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Prices Surveillance Act - Prices Surveillance Authority - Report - Year - 1984-85


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The Parliament of the Commonwealth of Australia

PRICES SURVEILLANCE AUTHORITY

Annual Report

1984-85

Presented 16 October 1985 Ordered to be printed 17 October 1985

Parliamentary Paper No. 308/1985

Prices

Surveillance Authority Annual Report 1984-1985

ANNUAL REPORT OF THE

PRICES SURVEILLANCE AUTHORITY

1984-1985

AUSTRALIAN GOVERNMENT PUBLISHING SERVICE

CANBERRA 1985

© Commonwealth of Australia 1985

ISSN 0814-2793

Printed by Vega Press Pty. Ltd. Melbourne, Victoria.

4 λ. A U S T R A L I A ,,^

Prices Surveillance Authority

POSTAL ADDRESS:

P .0 . BOX R .364,

ROYAL EXCHANGE,

SYDNEY, N .S .W .,2000.

FIRST FLOOR

EXPORT HOUSE

22 PITT STREET,

SYDNEY, N S W , 2000

Telex AA71605 Telephone (02)27 5677

Ref:

27 September 1985

The H o n . P.J. Keat i n g , M . P . , Treasurer, Parliament H o u s e , CANBERRA, A.C.T., 2600.

Dear Minister,

In accordance with section 44(1) of the Prices

Surveillance Act 1983, we forward the Annual Report of the Prices Surveillance Authority.

This report reviews the operations of the Authority from 1 July 1984 to 30 June 1985.

Yours sincerely,

A.H.M. EELS Member

M.N. LITTLE L.C. TOWNSEND

Member Member

H.A. ROLFE Chairman

iii

CONTENTS

PAGE N O .

1. INTRODUCTION 1

2. OPERATIONS OF THE AUTHORITY 6

3. GUIDELINES FOR PRICING RESTRAINT 15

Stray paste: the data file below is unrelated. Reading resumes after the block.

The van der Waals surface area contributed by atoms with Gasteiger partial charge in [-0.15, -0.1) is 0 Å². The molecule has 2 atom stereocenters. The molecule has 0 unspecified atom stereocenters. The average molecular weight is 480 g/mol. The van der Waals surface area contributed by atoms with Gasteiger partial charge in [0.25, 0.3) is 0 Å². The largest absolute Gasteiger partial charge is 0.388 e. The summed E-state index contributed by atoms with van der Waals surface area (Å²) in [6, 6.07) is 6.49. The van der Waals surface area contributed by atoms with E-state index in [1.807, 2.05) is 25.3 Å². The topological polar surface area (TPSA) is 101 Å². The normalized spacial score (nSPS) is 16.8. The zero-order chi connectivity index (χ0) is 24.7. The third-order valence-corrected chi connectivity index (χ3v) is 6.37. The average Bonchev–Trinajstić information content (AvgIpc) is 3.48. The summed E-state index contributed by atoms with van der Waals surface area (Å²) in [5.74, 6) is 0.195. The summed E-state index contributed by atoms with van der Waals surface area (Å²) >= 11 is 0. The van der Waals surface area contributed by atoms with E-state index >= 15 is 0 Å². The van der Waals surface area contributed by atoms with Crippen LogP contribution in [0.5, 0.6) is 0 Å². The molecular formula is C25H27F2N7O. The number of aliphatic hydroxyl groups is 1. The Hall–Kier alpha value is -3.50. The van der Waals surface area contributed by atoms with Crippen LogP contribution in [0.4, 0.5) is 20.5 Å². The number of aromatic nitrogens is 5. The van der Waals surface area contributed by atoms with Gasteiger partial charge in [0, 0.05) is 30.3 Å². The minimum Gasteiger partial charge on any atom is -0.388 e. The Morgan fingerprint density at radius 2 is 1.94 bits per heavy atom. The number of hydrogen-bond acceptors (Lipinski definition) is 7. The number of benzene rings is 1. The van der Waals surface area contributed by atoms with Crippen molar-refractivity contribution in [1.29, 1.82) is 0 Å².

4. ECONOMIC SITUATION 23

5. NOTIFIED GOODS AND SERVICES 36

. PETROLEUM PRODUCTS 36

. AUSTRALIAN TELECOMMUNICATIONS COMMISSION 45

. AUSTRALIAN POSTAL COMMISSION 46

. CONCRETE ROOFING TILES 48

. FLOAT GLASS 49

. TEA AND INSTANT COFFEE 49

. CIGARETTES 50

. BEERS 52

6. PUBLIC INQUIRY: FRUIT JUICES 54

7. ADMINISTRATION 58

APPENDIXES

A COMMONWEALTH OF AUSTRALIA GAZETTE NOTICES 62

[SECTION 23(2)(b)]

B INDEXES OF RETAIL PRICES: SELECTED CONSUMER GOODS - 63

MARCH 1984 - JUNE 1985

C PRESS STATEMENT BY THE TREASURER: 65

PRICES SURVEILLANCE AUTHORITY GUIDELINES FOR PRICING RESTRAINT

D PUBLICATIONS: 1984-85 67

E MINISTERIAL DIRECTION [SECTION 20]: 68

PRICING OF PETROLEUM PRODUCTS

V

PAGE NO

APPENDIXES

F MINISTERIAL DECLARATION [SECTION 21]: PETROLEUM PRODUCTS 69

G MINISTERIAL DIRECTION [SECTION 20]: UNLEADED PETROL 71

H MINISTERIAL APPROVAL [SECTION 18]: CERTAIN TELECOMMUNICATIONS SERVICE CHARGES 72

I MINISTERIAL DIRECTION [SECTION 20]: CHARGES THE AUSTRALIAN TELECOMMUNICATIONS COMMISSION BY 73

J MINISTERIAL APPROVAL [SECTION 18]: CERTAIN POSTAL SERVICE CHARGES 75

K MINISTERIAL DIRECTION [SECTION 20]: CHARGES BY THE AUSTRALIAN POSTAL COMMISSION 76

L MINISTERIAL DECLARATION [SECTION 21(1)]: CONCRETE ROOFING TILES 78

M MINISTERIAL DECLARATION [SECTION 21(1)]: FLOAT GLASS 79

N MINISTERIAL DECLARATION [SECTION 21(1)]: TEA 80